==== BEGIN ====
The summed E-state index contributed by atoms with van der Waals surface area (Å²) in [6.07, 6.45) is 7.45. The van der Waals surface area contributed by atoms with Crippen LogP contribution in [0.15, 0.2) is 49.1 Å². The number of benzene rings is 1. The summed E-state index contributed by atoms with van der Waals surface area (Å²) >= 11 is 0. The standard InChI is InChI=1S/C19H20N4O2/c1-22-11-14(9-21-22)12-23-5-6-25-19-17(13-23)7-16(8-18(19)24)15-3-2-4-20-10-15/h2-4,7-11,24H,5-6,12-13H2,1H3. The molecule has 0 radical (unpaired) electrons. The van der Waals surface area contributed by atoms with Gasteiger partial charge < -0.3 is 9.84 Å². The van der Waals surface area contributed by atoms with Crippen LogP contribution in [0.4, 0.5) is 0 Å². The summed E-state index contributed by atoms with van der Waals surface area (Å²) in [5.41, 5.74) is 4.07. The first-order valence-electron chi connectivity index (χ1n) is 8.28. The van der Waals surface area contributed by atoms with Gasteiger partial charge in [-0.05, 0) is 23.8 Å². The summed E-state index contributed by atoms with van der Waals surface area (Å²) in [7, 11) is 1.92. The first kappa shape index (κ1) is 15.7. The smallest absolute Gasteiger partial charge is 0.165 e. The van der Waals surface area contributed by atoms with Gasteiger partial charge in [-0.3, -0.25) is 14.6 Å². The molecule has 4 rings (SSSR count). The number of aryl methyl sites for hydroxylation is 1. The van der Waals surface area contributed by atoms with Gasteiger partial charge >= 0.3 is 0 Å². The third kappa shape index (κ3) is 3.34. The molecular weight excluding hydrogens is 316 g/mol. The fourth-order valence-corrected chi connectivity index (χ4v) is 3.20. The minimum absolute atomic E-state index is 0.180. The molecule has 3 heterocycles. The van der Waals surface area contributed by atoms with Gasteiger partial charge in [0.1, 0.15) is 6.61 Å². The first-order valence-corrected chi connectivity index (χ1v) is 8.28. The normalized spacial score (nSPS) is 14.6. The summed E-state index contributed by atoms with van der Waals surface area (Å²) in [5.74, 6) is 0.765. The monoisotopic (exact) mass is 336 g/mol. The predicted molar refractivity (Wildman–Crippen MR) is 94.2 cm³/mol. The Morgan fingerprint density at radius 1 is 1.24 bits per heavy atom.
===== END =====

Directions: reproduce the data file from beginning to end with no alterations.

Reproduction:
The summed E-state index contributed by atoms with van der Waals surface area (Å²) in [6.07, 6.45) is 7.45. The van der Waals surface area contributed by atoms with Crippen LogP contribution in [0.15, 0.2) is 49.1 Å². The number of benzene rings is 1. The summed E-state index contributed by atoms with van der Waals surface area (Å²) >= 11 is 0. The standard InChI is InChI=1S/C19H20N4O2/c1-22-11-14(9-21-22)12-23-5-6-25-19-17(13-23)7-16(8-18(19)24)15-3-2-4-20-10-15/h2-4,7-11,24H,5-6,12-13H2,1H3. The molecule has 0 radical (unpaired) electrons. The van der Waals surface area contributed by atoms with Gasteiger partial charge < -0.3 is 9.84 Å². The van der Waals surface area contributed by atoms with Crippen LogP contribution in [0.4, 0.5) is 0 Å². The summed E-state index contributed by atoms with van der Waals surface area (Å²) in [5.41, 5.74) is 4.07. The first-order valence-electron chi connectivity index (χ1n) is 8.28. The van der Waals surface area contributed by atoms with Gasteiger partial charge in [-0.05, 0) is 23.8 Å². The summed E-state index contributed by atoms with van der Waals surface area (Å²) in [7, 11) is 1.92. The first kappa shape index (κ1) is 15.7. The smallest absolute Gasteiger partial charge is 0.165 e. The van der Waals surface area contributed by atoms with Gasteiger partial charge in [-0.3, -0.25) is 14.6 Å². The molecule has 4 rings (SSSR count). The number of aryl methyl sites for hydroxylation is 1. The van der Waals surface area contributed by atoms with Gasteiger partial charge >= 0.3 is 0 Å². The third kappa shape index (κ3) is 3.34. The molecular weight excluding hydrogens is 316 g/mol. The fourth-order valence-corrected chi connectivity index (χ4v) is 3.20. The minimum absolute atomic E-state index is 0.180. The molecule has 3 heterocycles. The van der Waals surface area contributed by atoms with Gasteiger partial charge in [0.1, 0.15) is 6.61 Å². The first-order valence-corrected chi connectivity index (χ1v) is 8.28. The normalized spacial score (nSPS) is 14.6. The summed E-state index contributed by atoms with van der Waals surface area (Å²) in [5.74, 6) is 0.765. The monoisotopic (exact) mass is 336 g/mol. The predicted molar refractivity (Wildman–Crippen MR) is 94.2 cm³/mol. The Morgan fingerprint density at radius 1 is 1.24 bits per heavy atom.